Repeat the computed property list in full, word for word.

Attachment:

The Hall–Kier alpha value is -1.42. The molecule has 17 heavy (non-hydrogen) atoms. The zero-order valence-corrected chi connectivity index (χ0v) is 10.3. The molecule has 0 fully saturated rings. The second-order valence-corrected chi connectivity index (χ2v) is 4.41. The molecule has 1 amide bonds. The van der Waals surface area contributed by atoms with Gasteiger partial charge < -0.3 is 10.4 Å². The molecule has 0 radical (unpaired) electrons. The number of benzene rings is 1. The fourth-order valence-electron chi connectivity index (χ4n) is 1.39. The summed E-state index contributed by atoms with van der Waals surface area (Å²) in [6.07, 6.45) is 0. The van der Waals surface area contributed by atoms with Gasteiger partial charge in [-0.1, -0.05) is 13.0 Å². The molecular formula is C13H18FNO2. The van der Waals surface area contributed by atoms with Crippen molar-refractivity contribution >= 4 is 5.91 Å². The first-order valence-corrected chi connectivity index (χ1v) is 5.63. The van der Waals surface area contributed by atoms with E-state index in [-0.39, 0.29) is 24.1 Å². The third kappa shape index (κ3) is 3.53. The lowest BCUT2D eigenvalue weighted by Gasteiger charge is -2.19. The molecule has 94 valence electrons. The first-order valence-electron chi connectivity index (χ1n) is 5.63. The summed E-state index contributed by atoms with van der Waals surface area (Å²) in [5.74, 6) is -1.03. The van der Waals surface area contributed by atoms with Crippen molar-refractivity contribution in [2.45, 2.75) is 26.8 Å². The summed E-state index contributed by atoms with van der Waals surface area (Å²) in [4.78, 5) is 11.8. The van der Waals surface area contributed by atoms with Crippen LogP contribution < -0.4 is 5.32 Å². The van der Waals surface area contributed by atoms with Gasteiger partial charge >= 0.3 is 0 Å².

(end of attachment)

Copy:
The Hall–Kier alpha value is -1.42. The molecule has 17 heavy (non-hydrogen) atoms. The zero-order valence-corrected chi connectivity index (χ0v) is 10.3. The molecule has 0 fully saturated rings. The second-order valence-corrected chi connectivity index (χ2v) is 4.41. The molecule has 1 amide bonds. The van der Waals surface area contributed by atoms with Gasteiger partial charge < -0.3 is 10.4 Å². The molecule has 0 radical (unpaired) electrons. The number of benzene rings is 1. The fourth-order valence-electron chi connectivity index (χ4n) is 1.39. The summed E-state index contributed by atoms with van der Waals surface area (Å²) in [6.07, 6.45) is 0. The van der Waals surface area contributed by atoms with Gasteiger partial charge in [-0.1, -0.05) is 13.0 Å². The molecular formula is C13H18FNO2. The van der Waals surface area contributed by atoms with Crippen molar-refractivity contribution >= 4 is 5.91 Å². The first-order valence-corrected chi connectivity index (χ1v) is 5.63. The van der Waals surface area contributed by atoms with E-state index in [-0.39, 0.29) is 24.1 Å². The third kappa shape index (κ3) is 3.53. The lowest BCUT2D eigenvalue weighted by Gasteiger charge is -2.19. The molecule has 94 valence electrons. The first-order valence-electron chi connectivity index (χ1n) is 5.63. The summed E-state index contributed by atoms with van der Waals surface area (Å²) in [5.74, 6) is -1.03. The van der Waals surface area contributed by atoms with Crippen molar-refractivity contribution in [2.45, 2.75) is 26.8 Å². The summed E-state index contributed by atoms with van der Waals surface area (Å²) in [4.78, 5) is 11.8. The van der Waals surface area contributed by atoms with Crippen LogP contribution < -0.4 is 5.32 Å². The van der Waals surface area contributed by atoms with Gasteiger partial charge >= 0.3 is 0 Å².